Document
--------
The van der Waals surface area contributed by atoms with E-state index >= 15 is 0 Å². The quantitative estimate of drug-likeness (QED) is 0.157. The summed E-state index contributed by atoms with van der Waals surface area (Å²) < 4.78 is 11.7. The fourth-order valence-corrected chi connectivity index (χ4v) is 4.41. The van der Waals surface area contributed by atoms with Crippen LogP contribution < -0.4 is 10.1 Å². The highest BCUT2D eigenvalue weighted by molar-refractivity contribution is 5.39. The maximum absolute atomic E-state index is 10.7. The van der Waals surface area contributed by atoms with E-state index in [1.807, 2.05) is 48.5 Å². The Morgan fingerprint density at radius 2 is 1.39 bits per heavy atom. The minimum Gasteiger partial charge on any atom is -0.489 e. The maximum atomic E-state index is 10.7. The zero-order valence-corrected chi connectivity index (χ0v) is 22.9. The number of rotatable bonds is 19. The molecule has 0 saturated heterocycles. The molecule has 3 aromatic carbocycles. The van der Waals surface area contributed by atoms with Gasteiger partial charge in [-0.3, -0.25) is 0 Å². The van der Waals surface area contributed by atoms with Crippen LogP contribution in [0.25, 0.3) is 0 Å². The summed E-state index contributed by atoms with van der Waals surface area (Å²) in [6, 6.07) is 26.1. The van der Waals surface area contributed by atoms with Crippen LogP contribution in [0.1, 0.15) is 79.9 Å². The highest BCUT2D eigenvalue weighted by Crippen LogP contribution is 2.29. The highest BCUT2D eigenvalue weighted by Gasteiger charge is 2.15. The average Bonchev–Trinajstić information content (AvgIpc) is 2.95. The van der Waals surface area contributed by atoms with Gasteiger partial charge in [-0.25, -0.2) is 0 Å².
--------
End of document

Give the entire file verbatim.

The van der Waals surface area contributed by atoms with E-state index >= 15 is 0 Å². The quantitative estimate of drug-likeness (QED) is 0.157. The summed E-state index contributed by atoms with van der Waals surface area (Å²) < 4.78 is 11.7. The fourth-order valence-corrected chi connectivity index (χ4v) is 4.41. The van der Waals surface area contributed by atoms with Crippen LogP contribution < -0.4 is 10.1 Å². The highest BCUT2D eigenvalue weighted by molar-refractivity contribution is 5.39. The maximum absolute atomic E-state index is 10.7. The van der Waals surface area contributed by atoms with E-state index in [1.807, 2.05) is 48.5 Å². The Morgan fingerprint density at radius 2 is 1.39 bits per heavy atom. The minimum Gasteiger partial charge on any atom is -0.489 e. The maximum atomic E-state index is 10.7. The zero-order valence-corrected chi connectivity index (χ0v) is 22.9. The number of rotatable bonds is 19. The molecule has 0 saturated heterocycles. The molecule has 3 aromatic carbocycles. The van der Waals surface area contributed by atoms with Gasteiger partial charge in [-0.3, -0.25) is 0 Å². The van der Waals surface area contributed by atoms with Crippen LogP contribution in [0.25, 0.3) is 0 Å². The summed E-state index contributed by atoms with van der Waals surface area (Å²) in [6, 6.07) is 26.1. The van der Waals surface area contributed by atoms with Crippen LogP contribution in [0.1, 0.15) is 79.9 Å². The highest BCUT2D eigenvalue weighted by Crippen LogP contribution is 2.29. The highest BCUT2D eigenvalue weighted by Gasteiger charge is 2.15. The average Bonchev–Trinajstić information content (AvgIpc) is 2.95. The van der Waals surface area contributed by atoms with Gasteiger partial charge in [-0.25, -0.2) is 0 Å².